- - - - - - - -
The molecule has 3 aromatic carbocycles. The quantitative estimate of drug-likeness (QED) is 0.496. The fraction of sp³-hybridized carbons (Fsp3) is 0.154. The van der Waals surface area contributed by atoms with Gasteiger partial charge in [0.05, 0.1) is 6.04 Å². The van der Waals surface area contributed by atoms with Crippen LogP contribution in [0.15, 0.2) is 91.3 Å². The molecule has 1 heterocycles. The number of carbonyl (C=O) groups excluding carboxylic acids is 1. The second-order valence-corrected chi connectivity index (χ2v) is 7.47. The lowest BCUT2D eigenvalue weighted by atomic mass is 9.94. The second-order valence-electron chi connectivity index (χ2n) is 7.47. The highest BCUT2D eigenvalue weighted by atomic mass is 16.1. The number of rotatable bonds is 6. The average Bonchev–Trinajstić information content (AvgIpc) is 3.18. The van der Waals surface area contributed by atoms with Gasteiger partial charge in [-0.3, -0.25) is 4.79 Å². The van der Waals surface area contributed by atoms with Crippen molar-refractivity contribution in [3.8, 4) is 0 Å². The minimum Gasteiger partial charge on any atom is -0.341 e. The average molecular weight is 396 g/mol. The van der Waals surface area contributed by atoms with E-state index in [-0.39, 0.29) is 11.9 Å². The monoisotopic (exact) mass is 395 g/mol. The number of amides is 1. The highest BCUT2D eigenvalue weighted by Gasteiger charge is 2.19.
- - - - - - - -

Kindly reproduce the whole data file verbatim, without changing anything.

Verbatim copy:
The molecule has 3 aromatic carbocycles. The quantitative estimate of drug-likeness (QED) is 0.496. The fraction of sp³-hybridized carbons (Fsp3) is 0.154. The van der Waals surface area contributed by atoms with Gasteiger partial charge in [0.05, 0.1) is 6.04 Å². The van der Waals surface area contributed by atoms with Crippen LogP contribution in [0.15, 0.2) is 91.3 Å². The molecule has 1 heterocycles. The number of carbonyl (C=O) groups excluding carboxylic acids is 1. The second-order valence-corrected chi connectivity index (χ2v) is 7.47. The lowest BCUT2D eigenvalue weighted by atomic mass is 9.94. The second-order valence-electron chi connectivity index (χ2n) is 7.47. The highest BCUT2D eigenvalue weighted by atomic mass is 16.1. The number of rotatable bonds is 6. The average Bonchev–Trinajstić information content (AvgIpc) is 3.18. The van der Waals surface area contributed by atoms with Gasteiger partial charge in [-0.3, -0.25) is 4.79 Å². The van der Waals surface area contributed by atoms with Crippen molar-refractivity contribution in [3.8, 4) is 0 Å². The minimum Gasteiger partial charge on any atom is -0.341 e. The average molecular weight is 396 g/mol. The van der Waals surface area contributed by atoms with E-state index in [-0.39, 0.29) is 11.9 Å². The monoisotopic (exact) mass is 395 g/mol. The number of amides is 1. The highest BCUT2D eigenvalue weighted by Gasteiger charge is 2.19.